Syria confirms rare US airstrike on pro-government forces

Author: Sarah El Deeb, AP
This photo provided by the Syrian Civil Defense group known as the White Helmets, shows civil defense workers searching for survivors after airstrikes hit a rebel-held suburb near Damascus, Syria, Monday, Feb. 5, 2018. The Syrian Observatory for Human Rights says waves of airstrikes hit at least five neighborhoods in the Eastern Ghouta suburb, the only remaining rebel stronghold near the capital, Damascus. (Syrian Civil Defense White Helmets via AP)

Syrian state-run media on Thursday confirmed a rare U.S. strike on government-backed troops in eastern Syria, citing reports of dozens killed and wounded from the attack.

The overnight attack, which a U.S. military official earlier said killed about 100, adds another layer to a conflict in Syria that is once again plunging into a new unpredictable spiral of violence.

The U.S. official said the U.S. launched the airstrikes after as many as 500 attackers began what appeared to be a coordinated assault on U.S.-backed forces known as the Syrian Democratic Forces who were accompanied by U.S. advisers in Deir el-Zour province.

The official said the strikes were in self-defense after the pro-government forces began firing artillery and tank rounds at the SDF. About 100 of the attackers were killed, the official said.

It was a rare U.S. strike against forces that support Syrian President Bashar Assad’s regime.

Syria’s state media said the U.S.-led coalition bombed government-backed troops in Khusham, a town in the oil-rich Deir el-Zour province, describing them as tribal fighters. The media cited reports of dozens killed and wounded.

The official state news agency SANA said the local fighters were battling Islamic State militants and the U.S.-backed SDF in the area.

SANA labeled it an “aggression” and a “new massacre.”

The U.S.-led coalition said in a statement said the attack took place 8 kilometers (5 miles) east of the Euphrates River de-confliction line. The United States and Russia, which back rival forces in the oil-rich Deir el-Zour province, have kept close contacts to avoid friction.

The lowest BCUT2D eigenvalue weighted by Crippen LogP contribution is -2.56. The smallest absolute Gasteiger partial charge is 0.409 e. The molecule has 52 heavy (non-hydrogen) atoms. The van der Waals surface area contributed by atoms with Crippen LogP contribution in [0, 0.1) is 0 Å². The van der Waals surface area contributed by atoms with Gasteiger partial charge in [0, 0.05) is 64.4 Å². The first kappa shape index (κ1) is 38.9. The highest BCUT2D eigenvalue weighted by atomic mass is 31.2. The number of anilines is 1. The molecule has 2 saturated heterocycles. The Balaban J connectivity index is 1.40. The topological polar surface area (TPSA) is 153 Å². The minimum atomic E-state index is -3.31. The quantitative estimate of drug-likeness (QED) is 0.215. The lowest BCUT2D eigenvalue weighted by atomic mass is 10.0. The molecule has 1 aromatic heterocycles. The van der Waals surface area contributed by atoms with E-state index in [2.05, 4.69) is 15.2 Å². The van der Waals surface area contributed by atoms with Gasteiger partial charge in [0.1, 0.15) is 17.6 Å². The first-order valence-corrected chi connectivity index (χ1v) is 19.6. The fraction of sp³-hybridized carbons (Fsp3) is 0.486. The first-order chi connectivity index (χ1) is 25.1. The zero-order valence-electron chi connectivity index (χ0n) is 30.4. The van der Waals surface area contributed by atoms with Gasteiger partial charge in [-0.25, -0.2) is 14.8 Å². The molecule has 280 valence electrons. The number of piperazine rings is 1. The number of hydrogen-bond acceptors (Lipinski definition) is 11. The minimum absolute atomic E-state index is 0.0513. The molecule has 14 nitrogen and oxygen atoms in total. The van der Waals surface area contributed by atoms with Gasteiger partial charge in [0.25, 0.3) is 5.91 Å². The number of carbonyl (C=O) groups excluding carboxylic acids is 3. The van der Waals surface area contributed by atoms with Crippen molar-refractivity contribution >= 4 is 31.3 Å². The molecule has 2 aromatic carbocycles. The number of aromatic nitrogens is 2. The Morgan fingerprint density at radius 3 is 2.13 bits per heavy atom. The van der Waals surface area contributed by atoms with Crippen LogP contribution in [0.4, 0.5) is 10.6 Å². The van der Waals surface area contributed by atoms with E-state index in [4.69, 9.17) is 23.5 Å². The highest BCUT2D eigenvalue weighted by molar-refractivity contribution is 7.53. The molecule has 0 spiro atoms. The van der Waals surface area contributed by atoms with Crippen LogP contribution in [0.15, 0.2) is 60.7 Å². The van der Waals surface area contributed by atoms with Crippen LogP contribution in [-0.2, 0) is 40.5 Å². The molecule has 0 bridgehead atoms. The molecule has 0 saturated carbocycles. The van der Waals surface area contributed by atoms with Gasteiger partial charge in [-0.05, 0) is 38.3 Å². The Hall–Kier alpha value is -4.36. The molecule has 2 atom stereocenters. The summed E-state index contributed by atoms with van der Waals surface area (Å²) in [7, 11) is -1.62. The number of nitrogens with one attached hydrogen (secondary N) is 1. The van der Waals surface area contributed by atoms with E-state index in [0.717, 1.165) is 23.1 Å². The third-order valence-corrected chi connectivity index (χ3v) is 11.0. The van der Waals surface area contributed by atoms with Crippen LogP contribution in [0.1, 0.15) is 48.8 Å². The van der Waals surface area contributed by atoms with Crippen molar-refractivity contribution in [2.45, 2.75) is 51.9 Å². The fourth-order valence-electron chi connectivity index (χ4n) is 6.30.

The statement suggested the coalition was calling out Russia on the assault, but it stopped short of actually laying the blame.

The Syrian Observatory for Human Rights, which monitors the war in Syria, said Deir el-Zour province continues to witness tensions following the foiled attack and the U.S. response, and said there were reports of new mobilization to the area.

The Observatory, which relies on a network of activists on the ground, said the Khusham area, near one of the province’s largest oil fields, saw intense clashes with heavy weaponry late Wednesday between pro-government forces and the SDF. The Observatory said the clashes prompted the coalition response with land-to-land missiles and airstrikes. It said at least 45 pro-government fighters, which included Arab and Asian fighers, were killed.

Last summer, the U.S.-led coalition shot down Iranian-made armed drones and aircraft affiliated with the Syrian government in southern Syria, after they came dangerously close to U.S-backed forces and advisers.

The U.S. airstrike coincides with escalating violence in Syria, where Turkey has been carrying out a military offensive to clear a U.S.-backed Kurdish militia from in a northwestern border town, increasing tensions between the U.S. and its NATO ally Turkey.

Meanwhile, Turkish officials said the leaders of Turkey, Russia and Iran will meet in Istanbul to discuss peace efforts for Syria.

The officials said that Turkish President Recep Tayyip Erdogan and his Russian counterpart Vladimir Putin agreed to the summit during a telephone call on Thursday. It was not immediately clear when the Istanbul meeting would take place.

The Turkish officials said two leaders also agreed that efforts to create “observation posts” in Syria’s Idlib province as part of a “de-escalation” agreement between Turkey, Russia and Iran should gain momentum.

They discussed the humanitarian situation in the Ghouta region just east of Damascus, where dozens have been killed in aerial strikes in the past few days.

The officials provided the information on condition of anonymity in line with government rules.


Associated Press writers Suzan Fraser in Ankara, Turkey, and Lolita C. Baldor in Washington contributed to this report.

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